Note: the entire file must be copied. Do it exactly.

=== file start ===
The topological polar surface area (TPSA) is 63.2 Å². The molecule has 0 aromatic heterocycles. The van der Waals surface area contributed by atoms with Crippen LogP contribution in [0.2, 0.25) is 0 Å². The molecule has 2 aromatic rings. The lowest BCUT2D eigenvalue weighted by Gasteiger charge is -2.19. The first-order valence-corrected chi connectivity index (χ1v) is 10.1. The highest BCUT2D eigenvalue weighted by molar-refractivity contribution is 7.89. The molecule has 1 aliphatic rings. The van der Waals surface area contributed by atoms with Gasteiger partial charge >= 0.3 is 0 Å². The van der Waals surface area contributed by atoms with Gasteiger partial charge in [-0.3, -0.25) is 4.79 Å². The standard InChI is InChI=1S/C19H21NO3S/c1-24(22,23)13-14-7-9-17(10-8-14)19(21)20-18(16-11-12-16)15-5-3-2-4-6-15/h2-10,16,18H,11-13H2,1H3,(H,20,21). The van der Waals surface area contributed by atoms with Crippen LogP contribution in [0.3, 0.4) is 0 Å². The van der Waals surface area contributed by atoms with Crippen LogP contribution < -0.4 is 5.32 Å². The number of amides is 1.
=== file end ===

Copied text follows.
The topological polar surface area (TPSA) is 63.2 Å². The molecule has 0 aromatic heterocycles. The van der Waals surface area contributed by atoms with Crippen LogP contribution in [0.2, 0.25) is 0 Å². The molecule has 2 aromatic rings. The lowest BCUT2D eigenvalue weighted by Gasteiger charge is -2.19. The first-order valence-corrected chi connectivity index (χ1v) is 10.1. The highest BCUT2D eigenvalue weighted by molar-refractivity contribution is 7.89. The molecule has 1 aliphatic rings. The van der Waals surface area contributed by atoms with Gasteiger partial charge >= 0.3 is 0 Å². The van der Waals surface area contributed by atoms with Gasteiger partial charge in [-0.3, -0.25) is 4.79 Å². The standard InChI is InChI=1S/C19H21NO3S/c1-24(22,23)13-14-7-9-17(10-8-14)19(21)20-18(16-11-12-16)15-5-3-2-4-6-15/h2-10,16,18H,11-13H2,1H3,(H,20,21). The van der Waals surface area contributed by atoms with Crippen LogP contribution in [0.3, 0.4) is 0 Å². The van der Waals surface area contributed by atoms with Crippen LogP contribution < -0.4 is 5.32 Å². The number of amides is 1.